In 2013 I submitted the first chapter of my very first (to-be-published) novel to the BigWorldNetwork, in the firm belief that it was about time to take the next step in my career and actually submit something somewhere. ‘Cause you can’t be a published author without actually publishing, everyone knows that.
They sounded interesting, they looked enthusiastic and they just spelled innovation all around. Also, I loved the idea of serial novels in general – and this would be a commitment which would get me to finish writing a novel and not go over to another one midway because that one is more interesting. Which was win-win-win.
Here’s what I knew about serial fiction before I started writing it:
- you can’t go back to change what you’ve just written – and this can become very annoying and very problematic. (Neil Gaiman recommends that you don’t, in fact, write serial fiction, because of this very reason – I’d find a reference, but I can’t remember on what occasion he said it)
- you have to make sure that everything sounds great to start with, because of the previous point
- you need to have at least some things planned if you want foreshadowing. Or consistency. Consistency is good.
- you must never write yourself into a corner
- you need to be the sort of person who has good tricks for beating writer’s block, or the weekly deadline will spell ‘dead’ a lot more enthusiastically
- creating a world that’s sufficiently rich in details ensures that later on you’ll be able to grab a few of those details and use them in cool ways. If you don’t use them, they still count as atmosphere
- the serial novel may not be the best novel you can write, since you might wish you’d done something differently later, or you might have a few bad weeks in which things go badly, or because of Unforeseen Events. Of which there are plenty in life.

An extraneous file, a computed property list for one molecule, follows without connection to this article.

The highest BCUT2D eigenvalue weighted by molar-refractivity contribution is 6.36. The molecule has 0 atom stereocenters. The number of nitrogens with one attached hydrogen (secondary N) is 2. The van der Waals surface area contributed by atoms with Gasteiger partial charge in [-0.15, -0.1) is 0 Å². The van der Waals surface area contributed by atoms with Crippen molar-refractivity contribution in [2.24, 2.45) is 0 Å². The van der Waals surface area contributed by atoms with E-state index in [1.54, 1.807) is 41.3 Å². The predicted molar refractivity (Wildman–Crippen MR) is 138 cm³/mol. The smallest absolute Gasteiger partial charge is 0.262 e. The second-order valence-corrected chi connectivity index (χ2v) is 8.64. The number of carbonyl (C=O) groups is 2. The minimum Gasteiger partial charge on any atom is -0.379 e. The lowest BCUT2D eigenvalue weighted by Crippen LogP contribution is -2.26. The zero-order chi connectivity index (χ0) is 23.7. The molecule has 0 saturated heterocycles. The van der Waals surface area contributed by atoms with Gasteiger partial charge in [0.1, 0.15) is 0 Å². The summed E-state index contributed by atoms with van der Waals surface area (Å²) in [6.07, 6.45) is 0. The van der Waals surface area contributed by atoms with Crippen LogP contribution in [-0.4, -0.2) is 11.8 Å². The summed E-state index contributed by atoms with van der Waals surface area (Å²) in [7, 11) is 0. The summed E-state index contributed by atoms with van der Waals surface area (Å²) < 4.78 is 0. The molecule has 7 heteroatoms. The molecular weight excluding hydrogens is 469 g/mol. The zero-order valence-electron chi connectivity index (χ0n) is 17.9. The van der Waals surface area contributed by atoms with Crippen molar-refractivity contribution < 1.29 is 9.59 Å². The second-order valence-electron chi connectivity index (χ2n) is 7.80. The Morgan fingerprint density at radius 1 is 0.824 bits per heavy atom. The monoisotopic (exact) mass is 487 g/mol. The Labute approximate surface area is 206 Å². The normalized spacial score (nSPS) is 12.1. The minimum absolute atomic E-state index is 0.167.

Due to all of the above, I decided that the novel which was the most suitable for this experiment was Flight from Hell, because it’s about Hell, literally, so I had flexible scenery to toy around with in case I ran out of ideas, I had flexibility in choosing the rules of the world – and it wasn’t one of my most dearly loved ideas. There are some things I want to write which are so cool that I cry myself to sleep over, because I’m still not good enough to write them. No way I’m experimenting anything with those. Those need to be perfection.
So, Flight from Hell. I already knew everything about Sara, since she’s a character in an unwritten-yet story. I had a solid idea about where she comes from and what her world is like. I knew approximately what the novel would be about. Sounds good? Sounds good. I wrote Chapter 1 in bed at night for about two nights, then I spent some extra time – during the night – considering how to phrase the e-mail.
I eventually sent a stiff, official-sounding e-mail to the managing editor, Amanda Meuwissen, along with the first chapter of Flight from Hell and a summary which… wouldn’t go exactly as planned later. Luckily, I doubt she looked over the summary twice, so that little subject never got mentioned again.